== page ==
Joining hands with local people for conservation
Based on our engagement with the local community through the Hornbill Nest Adoption Program, we felt the need to strengthen their support for conservation while also exploring sustainable livelihoods options and ensuring skill development for the people through the following initiatives.
Nature Guide training
and arranged for the training of 14 local youth as nature guides of Pakke. This
training was given by Naturalists Payal Mehta and Harsha J. The trained guides
were also given an opportunity to guide tourists in the forests during the
festival. We plan to further help bringing in more visitors in the area and help
promote responsible eco-tourism.
Homestays in Pakke
We have also helped two families in setting up homestays in Darlong Village outside Pakke Tiger Reserve. One of the two homestays is up and ready.
Rasham and Devi's Homestay – A beautiful Nyishi stilt house surrounded by the reserved forest with two lovely hosts Rasham Brah and Devi Brah. This place is ideal for those wanting to experience Nyishi culture. One can also see Wreathed hornbills flying overhead in large numbers and roosting in the village from the homestay in the evenings. For bookings contact: Rasham Brah +91-7002141742
We have also created a theatre performance with women from Darlong village to revive and promote a rare folk song called ‘Nyolo Tuki’. This performance was also presented during the Pakke Paga Hornbill Festival – 2019 as one of the evening highlights. Following this, we plan to release a music video on Nyolo-Tuki soon that the Nyishi people can keep this cultural treasure alive amongst the future generations. This initiative was conceptualised by Sangeeta Isvaran, Honorary Associate with NCF.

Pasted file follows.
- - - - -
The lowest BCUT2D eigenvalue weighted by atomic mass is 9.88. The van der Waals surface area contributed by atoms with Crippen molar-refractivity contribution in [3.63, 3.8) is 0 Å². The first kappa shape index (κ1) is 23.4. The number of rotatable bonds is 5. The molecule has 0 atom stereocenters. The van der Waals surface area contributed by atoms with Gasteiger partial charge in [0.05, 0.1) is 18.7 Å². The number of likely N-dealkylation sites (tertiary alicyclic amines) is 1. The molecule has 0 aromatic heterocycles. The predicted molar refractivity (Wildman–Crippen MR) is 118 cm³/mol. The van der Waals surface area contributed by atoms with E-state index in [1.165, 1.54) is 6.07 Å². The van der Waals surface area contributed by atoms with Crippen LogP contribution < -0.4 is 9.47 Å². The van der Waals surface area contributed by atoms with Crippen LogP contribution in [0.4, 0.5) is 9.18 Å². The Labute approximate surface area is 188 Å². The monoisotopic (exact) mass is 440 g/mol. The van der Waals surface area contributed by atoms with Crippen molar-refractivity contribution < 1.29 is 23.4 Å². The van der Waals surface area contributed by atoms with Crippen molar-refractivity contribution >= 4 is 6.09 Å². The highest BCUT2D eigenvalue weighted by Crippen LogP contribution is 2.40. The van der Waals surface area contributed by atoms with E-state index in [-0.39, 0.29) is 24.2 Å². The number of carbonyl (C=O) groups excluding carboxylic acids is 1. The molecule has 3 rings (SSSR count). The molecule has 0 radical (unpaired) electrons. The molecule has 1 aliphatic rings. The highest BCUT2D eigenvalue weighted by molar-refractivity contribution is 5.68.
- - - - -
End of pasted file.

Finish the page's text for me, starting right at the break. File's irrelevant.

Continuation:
You can also view the
theatre performance here.
A pocket guide on the
‘Birds of Pakke’ was developed to be sold/distributed during the festival. This
handy guide has 138 species of birds from Pakke. You can also buy the guide here. The proceeds from the
sale of this guide will be used for our conservation work.
A uniqueset of Hornbill pendant, earrings and
brooch was also developed to be sold during the festival. You can also buy the
jewellery here. The proceeds from the sale of this guide will be used
for our conservation work
Understanding fuelwood use and plantations
In 2014, we conducted a detailed socio-economic survey in fourteen villages around Pakke Tiger Reserve and found out that dependence of the local people on forest resources such as bamboo, cane, fuelwood, Tokko (Livistona jenkinsiana) and timber is substantial. In 2018, we conducted another follow-up survey in four villages to explore options for raising plantation/nurseries to meet their needs for the above resources and to also explore alternate energy options to reduce their dependence on fuelwood. Interestingly, the survey results showed that even though the number of households using LPG connections in 2018 have increased by 70%, there is no reduction in their fuelwood consumption. Local people continue to use fuewlood because of the traditional importance of burning fuelwood in the kitchen hearth.